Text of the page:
Last Updated on March 6, 2019 by Frank
To understand perfume is to understand its fragrant history. From the chemicals that make up our favourite smells to the classic fragrances that result, there are a number of considerations that must be made when choosing a signature perfume.
1. Classic perfumes
A classic must-have staying power. It must be something that will be relevant from generation to generation. It can withstand the tests of time. It seems fresh even years after its introduction. The following list of perfumes does just that.
No. 5 by Coco Chanel– Featuring soft floral notes and a lasting scent, this is the classic among classics. The now and forever fragrance, it’s been in style since its inception. Take a smell, and you’ll be sure to know why this is the #1 selling perfume of all time.
Guerlain by Shalimar – It is the perfume of temptation. Vanilla and mysterious musks are combined with floral accents, which create instant and lasting intrigue.
Eternity by Calvin Klein – A perfect combination of spice, flowers and exotic fruits combined with patchouli and amber creates a lasting and romantic scent.
2. Commonly used perfume ingredients
Perfume ingredients can be classified into five standard families: oriental, woody, floral, fougere and fresh. Apart from the five standard families, there is also a note system that consists of three different levels: base, middle and top.
Heavier, woody and oriental flavors are generally found in the base and middle notes while fresh and floral scents are often found in the top note. This is due to the rate at which the scents evaporate. Perfume ingredients are categorized by the family system, while the duration and strength of each ingredient determine its note. Common ingredients from the classic families include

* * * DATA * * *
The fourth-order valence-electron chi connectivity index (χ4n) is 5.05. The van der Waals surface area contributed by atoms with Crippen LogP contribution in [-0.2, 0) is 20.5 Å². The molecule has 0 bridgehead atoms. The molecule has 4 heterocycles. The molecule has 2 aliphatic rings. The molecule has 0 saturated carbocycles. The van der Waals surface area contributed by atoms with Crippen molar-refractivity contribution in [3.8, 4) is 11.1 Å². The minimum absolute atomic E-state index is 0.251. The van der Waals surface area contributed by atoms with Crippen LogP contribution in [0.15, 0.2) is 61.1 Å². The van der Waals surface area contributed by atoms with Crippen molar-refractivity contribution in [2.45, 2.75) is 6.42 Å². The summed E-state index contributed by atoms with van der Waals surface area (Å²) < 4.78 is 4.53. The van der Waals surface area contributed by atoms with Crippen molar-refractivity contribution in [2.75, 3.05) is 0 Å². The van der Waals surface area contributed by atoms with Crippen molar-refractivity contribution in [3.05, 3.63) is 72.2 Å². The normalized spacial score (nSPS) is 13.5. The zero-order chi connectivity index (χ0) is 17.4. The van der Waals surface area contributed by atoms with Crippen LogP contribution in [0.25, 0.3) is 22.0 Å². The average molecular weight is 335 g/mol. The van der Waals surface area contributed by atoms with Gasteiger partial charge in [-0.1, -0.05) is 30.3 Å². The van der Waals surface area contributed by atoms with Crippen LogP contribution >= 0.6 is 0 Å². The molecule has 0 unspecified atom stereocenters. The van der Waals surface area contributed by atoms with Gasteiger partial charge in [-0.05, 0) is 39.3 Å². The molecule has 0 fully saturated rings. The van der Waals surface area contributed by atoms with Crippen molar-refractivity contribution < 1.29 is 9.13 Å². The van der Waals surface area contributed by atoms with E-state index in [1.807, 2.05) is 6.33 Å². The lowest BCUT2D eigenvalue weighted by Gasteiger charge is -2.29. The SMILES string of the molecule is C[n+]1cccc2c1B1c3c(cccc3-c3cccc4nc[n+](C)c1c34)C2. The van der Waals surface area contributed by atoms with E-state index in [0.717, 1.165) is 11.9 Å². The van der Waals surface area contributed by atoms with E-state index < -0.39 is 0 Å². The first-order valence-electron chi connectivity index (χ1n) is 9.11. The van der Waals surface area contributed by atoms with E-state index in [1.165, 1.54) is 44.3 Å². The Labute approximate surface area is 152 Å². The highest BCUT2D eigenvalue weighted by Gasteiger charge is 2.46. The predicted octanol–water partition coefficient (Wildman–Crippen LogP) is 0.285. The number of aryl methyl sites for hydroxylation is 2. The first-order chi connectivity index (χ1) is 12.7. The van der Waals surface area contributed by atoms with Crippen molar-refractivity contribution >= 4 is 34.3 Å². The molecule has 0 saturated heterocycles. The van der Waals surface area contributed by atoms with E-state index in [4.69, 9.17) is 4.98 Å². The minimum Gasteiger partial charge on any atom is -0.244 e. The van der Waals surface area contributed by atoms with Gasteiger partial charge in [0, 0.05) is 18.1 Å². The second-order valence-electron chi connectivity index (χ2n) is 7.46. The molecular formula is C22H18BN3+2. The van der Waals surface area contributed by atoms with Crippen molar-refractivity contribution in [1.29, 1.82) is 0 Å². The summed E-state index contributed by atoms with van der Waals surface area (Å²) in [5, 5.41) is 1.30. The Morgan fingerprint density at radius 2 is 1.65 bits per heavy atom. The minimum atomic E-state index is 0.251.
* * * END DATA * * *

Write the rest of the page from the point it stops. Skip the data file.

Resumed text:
Floral – Rose and jasmine are two of the most widely used floral ingredients. Both have a light airiness to them and make for delightful subtle top notes. Chanel perfume is known for their perfect use of floral ingredients. Just look to the top selling ladies perfume of all time, Chanel No. 5, to see their success with rose and jasmine in the industry.
Oriental – Precious woods and vanilla dominate the scene for oriental flavors. The youngest addition, vanilla, did not become a widely used ingredient until the early 1990s. Since then it has taken the world by storm, showing up in the majority of Burberry perfumes and colognes along with many other top brands.
Woody – Sandalwood and cedar are accompanied by a number of other heavy woods to make up a good portion of the base notes. These heavy woods are the foundation of musky scents and can be found in any evening or cold weather fragrance.
Fougere – Lavender is the most widely used flavor from this herbal branch of ingredients. While the majority of these scents are rather light, they manage to sneak their way in as base notes and are often accompanied by woody ingredients.
3. The chemistry of perfume
So you’ve probably wondered what sort of science goes into crafting perfumes. First of all, the most basic makeup of perfume is a combination of scented ingredients and a solvent. The most common solvent used is ethanol alcohol. Sometimes the ethanol alcohol is mixed with water. Most perfumes are made up of up to 22% scented ingredients, with the rest of the mixture consisting of the solvent.